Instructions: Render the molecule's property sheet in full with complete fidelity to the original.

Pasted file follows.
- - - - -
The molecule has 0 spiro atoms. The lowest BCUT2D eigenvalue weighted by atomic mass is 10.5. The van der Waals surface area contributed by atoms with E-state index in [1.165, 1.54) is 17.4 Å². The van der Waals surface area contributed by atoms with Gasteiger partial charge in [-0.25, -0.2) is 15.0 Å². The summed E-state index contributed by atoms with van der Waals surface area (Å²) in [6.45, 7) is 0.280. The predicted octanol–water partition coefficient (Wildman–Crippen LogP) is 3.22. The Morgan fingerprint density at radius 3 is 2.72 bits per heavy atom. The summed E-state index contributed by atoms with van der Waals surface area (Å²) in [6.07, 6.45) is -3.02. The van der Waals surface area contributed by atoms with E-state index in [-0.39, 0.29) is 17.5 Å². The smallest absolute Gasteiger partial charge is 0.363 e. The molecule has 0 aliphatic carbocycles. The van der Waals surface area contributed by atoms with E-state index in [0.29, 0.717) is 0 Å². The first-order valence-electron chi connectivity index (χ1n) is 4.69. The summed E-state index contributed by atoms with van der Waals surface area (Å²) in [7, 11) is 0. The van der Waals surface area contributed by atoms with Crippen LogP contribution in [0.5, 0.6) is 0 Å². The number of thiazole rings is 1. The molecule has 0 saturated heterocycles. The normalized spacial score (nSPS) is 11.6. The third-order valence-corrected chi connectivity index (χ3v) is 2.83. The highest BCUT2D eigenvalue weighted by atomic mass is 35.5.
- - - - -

The molecule has 0 spiro atoms. The lowest BCUT2D eigenvalue weighted by atomic mass is 10.5. The van der Waals surface area contributed by atoms with E-state index in [1.165, 1.54) is 17.4 Å². The van der Waals surface area contributed by atoms with Gasteiger partial charge in [-0.25, -0.2) is 15.0 Å². The summed E-state index contributed by atoms with van der Waals surface area (Å²) in [6.45, 7) is 0.280. The predicted octanol–water partition coefficient (Wildman–Crippen LogP) is 3.22. The Morgan fingerprint density at radius 3 is 2.72 bits per heavy atom. The summed E-state index contributed by atoms with van der Waals surface area (Å²) in [6.07, 6.45) is -3.02. The van der Waals surface area contributed by atoms with E-state index in [-0.39, 0.29) is 17.5 Å². The smallest absolute Gasteiger partial charge is 0.363 e. The molecule has 0 aliphatic carbocycles. The van der Waals surface area contributed by atoms with E-state index in [0.29, 0.717) is 0 Å². The first-order valence-electron chi connectivity index (χ1n) is 4.69. The summed E-state index contributed by atoms with van der Waals surface area (Å²) in [7, 11) is 0. The van der Waals surface area contributed by atoms with Crippen LogP contribution in [0.5, 0.6) is 0 Å². The number of thiazole rings is 1. The molecule has 0 saturated heterocycles. The normalized spacial score (nSPS) is 11.6. The third-order valence-corrected chi connectivity index (χ3v) is 2.83. The highest BCUT2D eigenvalue weighted by atomic mass is 35.5.